Maureen What happened to Maureen? AT the end I was left wondering about her.
asked by M. birkmeier on February 6, 2007
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This response was very insightful and well thought out. The early days with the parents were not nearly as horrific as the later years when the mother fell into a deep depression and the father was at home less and less. He rarely seemed to interact with Maureen and she seemed a bit like her mother's favorite early on, which, in this case, was not a good thing. Also, the older kids were peers; Maureen had no one at her level. She didn't seem to have the resilience the others had, poor girl. I hope she is doing better.
Judy Anderson answered on April 13, 2009

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I too wondered about Maureen. It seems in the book, that the parents did not have much to do with her, especially if she lived with friends in W.V. rather than live with the family. I think they were detached from her altogether. It seems that Maureen inherited the parent's mental illness. The other children, when they were finally able to, escaped the dysfunctional life by "skedaddling" to New York first chance they got.
Pam Conrad answered on October 25, 2009

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[Deleted by the author on Oct 25, 2009 8:12:34 PM PDT]

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I had similar thoughts about why Maureen turned out the way she did. It's amazing that three children went on to live fulfilling lives and were not more damaged by their parents' instability and neglect. I think Maureen is a sad reminder of the painful, abusive side of the Walls family life.
Sally Reader answered on November 7, 2009

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I knew Maureen briefly around the time she first came to New York, when she was 14 (I was a member of Lori's group of friends; I met Maureen through another member of the group). I knew the 50 words or less version of her history. To all appearances, she was a nice, happy, well adjusted and mature young woman. I also remember several years later when the friend told me what happened between Maureen and her mother; it was a shock to everyone who knew her.

My point is that Maureen showed no outward signs of mental illness when she first came to New York, or for a while afterward.
Alchemist answered on February 7, 2010

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Harry Conick Jr. should play Rex Walls.
Stephen T. Jones answered on February 10, 2010

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It appears to me that its obvious the mother has mental disorders, and likely on top of the alcoholism, the father did too. With that in mind, it is highly likely that Maureen also suffers from mental disorders. It might not be so much that she is a "product of her environment", but more that she is a product of her genetic background. I think its astounding that 3 of the 4 of them managed to become productive members of society. The book was gripping and informative. It gave me a peek into a lifestyle that many of us want to turn a blind eye to. My kudos to Jeannette for her openness and candor.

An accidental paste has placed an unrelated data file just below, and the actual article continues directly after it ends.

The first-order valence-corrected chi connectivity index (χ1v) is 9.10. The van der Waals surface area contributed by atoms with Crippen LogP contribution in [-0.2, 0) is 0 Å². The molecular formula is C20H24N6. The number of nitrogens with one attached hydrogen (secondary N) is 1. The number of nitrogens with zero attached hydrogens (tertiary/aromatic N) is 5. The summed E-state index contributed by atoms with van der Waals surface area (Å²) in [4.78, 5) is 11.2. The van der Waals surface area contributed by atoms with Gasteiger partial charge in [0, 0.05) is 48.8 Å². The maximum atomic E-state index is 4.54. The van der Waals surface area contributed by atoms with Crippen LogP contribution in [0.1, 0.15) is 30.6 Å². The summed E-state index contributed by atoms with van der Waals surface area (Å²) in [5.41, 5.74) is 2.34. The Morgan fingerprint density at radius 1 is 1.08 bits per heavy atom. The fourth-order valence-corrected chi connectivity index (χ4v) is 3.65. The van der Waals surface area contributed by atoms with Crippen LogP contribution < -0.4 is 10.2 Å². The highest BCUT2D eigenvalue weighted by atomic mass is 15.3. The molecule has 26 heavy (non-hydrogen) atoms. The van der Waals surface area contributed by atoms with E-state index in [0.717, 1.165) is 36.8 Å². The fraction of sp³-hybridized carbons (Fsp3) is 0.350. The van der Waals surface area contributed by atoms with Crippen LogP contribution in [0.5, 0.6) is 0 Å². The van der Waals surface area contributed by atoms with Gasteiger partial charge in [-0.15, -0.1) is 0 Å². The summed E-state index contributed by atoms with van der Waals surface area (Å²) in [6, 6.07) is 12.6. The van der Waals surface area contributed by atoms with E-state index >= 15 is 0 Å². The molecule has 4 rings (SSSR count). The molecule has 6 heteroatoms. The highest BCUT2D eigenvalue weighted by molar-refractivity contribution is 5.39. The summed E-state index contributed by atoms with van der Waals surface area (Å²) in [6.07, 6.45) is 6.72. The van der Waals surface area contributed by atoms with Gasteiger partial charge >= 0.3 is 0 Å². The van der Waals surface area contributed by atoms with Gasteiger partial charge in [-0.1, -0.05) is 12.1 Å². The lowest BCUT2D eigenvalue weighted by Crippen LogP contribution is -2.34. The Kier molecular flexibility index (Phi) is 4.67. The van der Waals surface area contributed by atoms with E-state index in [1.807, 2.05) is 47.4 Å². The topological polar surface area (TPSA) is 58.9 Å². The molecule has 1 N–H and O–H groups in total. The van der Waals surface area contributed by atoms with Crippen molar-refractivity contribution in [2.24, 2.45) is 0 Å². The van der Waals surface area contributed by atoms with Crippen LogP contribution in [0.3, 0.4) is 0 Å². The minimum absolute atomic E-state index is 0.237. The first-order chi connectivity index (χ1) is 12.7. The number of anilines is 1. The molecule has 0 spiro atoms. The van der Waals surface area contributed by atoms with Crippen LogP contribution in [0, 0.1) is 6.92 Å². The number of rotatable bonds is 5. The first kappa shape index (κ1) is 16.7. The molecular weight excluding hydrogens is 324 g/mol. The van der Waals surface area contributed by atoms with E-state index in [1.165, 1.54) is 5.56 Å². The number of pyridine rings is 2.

Cheryl L. Lester answered on March 25, 2010

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I think that Maureen probably was born with a predisposition toward mental illness. The father's reference to her "faulting wiring" is evidence of this. Perhaps it is something that could have been treated if she had not grown up in such a dysfuncitional situation.
J. Wikstrom answered on March 30, 2010

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I do not think Ms. Walls is bipolar or sociopathic. Obviously, she is a good person who overcame tremendous obstacles. In the face of great challenges she made something of herself. What is wrong with this? Jealous?
J. Wikstrom answered on March 30, 2010

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Going by the descriptions in the book I think it more likely Mrs Walls (the mother, not Jeannette) has Borderline Personality rather than Bipolar Disorder. The constant need for "excitement" or living in crisis is a definite symptom, as well the other aspects of her personality. I think Mr (Rex) Walls was a dreamer and fantasist whose alcohol addiction and probably sexual abuse when he was a child caused even more damage to his already affected mind. I found myself sympathising (slightly) more with Rex than Rose Mary who seems to have spent her entire life totally unconcerned with her children's needs or feelings. She is undoubtedly one of the most self-involved people I've encountered but it seems that Rex at least made an effort, feeble though it was. The truly amazing thing is that these children still managed to love their parents. Yes, even abused children love their abusers, but these people recognised their parents did wrong and still forgave them. I don't think it helped Maureen at all to live with their parents in New York and she certainly seems to have inherited the worst of both parents' issues. I sincerely hope she gets the help and support she needs.
Expat answered on March 31, 2010
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